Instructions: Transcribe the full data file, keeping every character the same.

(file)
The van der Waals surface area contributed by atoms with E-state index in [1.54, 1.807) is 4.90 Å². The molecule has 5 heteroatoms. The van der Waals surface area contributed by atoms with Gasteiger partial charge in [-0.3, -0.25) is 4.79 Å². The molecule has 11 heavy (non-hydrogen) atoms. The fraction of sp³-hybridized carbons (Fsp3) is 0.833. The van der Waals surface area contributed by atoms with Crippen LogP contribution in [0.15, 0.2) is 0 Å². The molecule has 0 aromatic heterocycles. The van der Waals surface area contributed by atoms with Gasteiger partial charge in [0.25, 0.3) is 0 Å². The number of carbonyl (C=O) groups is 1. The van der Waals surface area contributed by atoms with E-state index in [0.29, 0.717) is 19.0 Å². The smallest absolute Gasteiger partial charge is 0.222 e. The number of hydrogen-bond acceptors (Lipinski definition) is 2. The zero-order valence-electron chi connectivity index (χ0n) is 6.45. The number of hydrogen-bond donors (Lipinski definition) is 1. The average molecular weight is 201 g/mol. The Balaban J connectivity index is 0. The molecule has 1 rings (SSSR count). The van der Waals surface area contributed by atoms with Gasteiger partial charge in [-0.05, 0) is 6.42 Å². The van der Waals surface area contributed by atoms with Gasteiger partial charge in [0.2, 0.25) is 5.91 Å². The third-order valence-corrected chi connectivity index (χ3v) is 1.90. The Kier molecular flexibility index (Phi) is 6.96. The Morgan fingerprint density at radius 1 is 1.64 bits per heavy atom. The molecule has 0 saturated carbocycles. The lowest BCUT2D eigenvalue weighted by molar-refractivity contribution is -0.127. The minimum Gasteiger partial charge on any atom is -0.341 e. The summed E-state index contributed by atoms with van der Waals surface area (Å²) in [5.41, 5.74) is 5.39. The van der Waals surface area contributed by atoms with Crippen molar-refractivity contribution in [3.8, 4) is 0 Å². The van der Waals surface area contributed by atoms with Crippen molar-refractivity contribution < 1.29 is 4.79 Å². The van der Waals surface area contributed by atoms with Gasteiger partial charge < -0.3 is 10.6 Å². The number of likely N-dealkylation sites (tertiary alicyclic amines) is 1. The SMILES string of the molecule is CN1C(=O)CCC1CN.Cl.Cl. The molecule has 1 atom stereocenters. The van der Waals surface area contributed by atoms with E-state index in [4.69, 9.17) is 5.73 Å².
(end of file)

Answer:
The van der Waals surface area contributed by atoms with E-state index in [1.54, 1.807) is 4.90 Å². The molecule has 5 heteroatoms. The van der Waals surface area contributed by atoms with Gasteiger partial charge in [-0.3, -0.25) is 4.79 Å². The molecule has 11 heavy (non-hydrogen) atoms. The fraction of sp³-hybridized carbons (Fsp3) is 0.833. The van der Waals surface area contributed by atoms with Crippen LogP contribution in [0.15, 0.2) is 0 Å². The molecule has 0 aromatic heterocycles. The van der Waals surface area contributed by atoms with Gasteiger partial charge in [0.25, 0.3) is 0 Å². The number of carbonyl (C=O) groups is 1. The van der Waals surface area contributed by atoms with E-state index in [0.29, 0.717) is 19.0 Å². The smallest absolute Gasteiger partial charge is 0.222 e. The number of hydrogen-bond acceptors (Lipinski definition) is 2. The zero-order valence-electron chi connectivity index (χ0n) is 6.45. The number of hydrogen-bond donors (Lipinski definition) is 1. The average molecular weight is 201 g/mol. The Balaban J connectivity index is 0. The molecule has 1 rings (SSSR count). The van der Waals surface area contributed by atoms with Gasteiger partial charge in [-0.05, 0) is 6.42 Å². The van der Waals surface area contributed by atoms with Gasteiger partial charge in [0.2, 0.25) is 5.91 Å². The third-order valence-corrected chi connectivity index (χ3v) is 1.90. The Kier molecular flexibility index (Phi) is 6.96. The Morgan fingerprint density at radius 1 is 1.64 bits per heavy atom. The molecule has 0 saturated carbocycles. The lowest BCUT2D eigenvalue weighted by molar-refractivity contribution is -0.127. The minimum Gasteiger partial charge on any atom is -0.341 e. The summed E-state index contributed by atoms with van der Waals surface area (Å²) in [5.41, 5.74) is 5.39. The van der Waals surface area contributed by atoms with Crippen molar-refractivity contribution in [3.8, 4) is 0 Å². The van der Waals surface area contributed by atoms with Crippen molar-refractivity contribution < 1.29 is 4.79 Å². The van der Waals surface area contributed by atoms with Gasteiger partial charge < -0.3 is 10.6 Å². The number of likely N-dealkylation sites (tertiary alicyclic amines) is 1. The SMILES string of the molecule is CN1C(=O)CCC1CN.Cl.Cl. The molecule has 1 atom stereocenters. The van der Waals surface area contributed by atoms with E-state index in [4.69, 9.17) is 5.73 Å².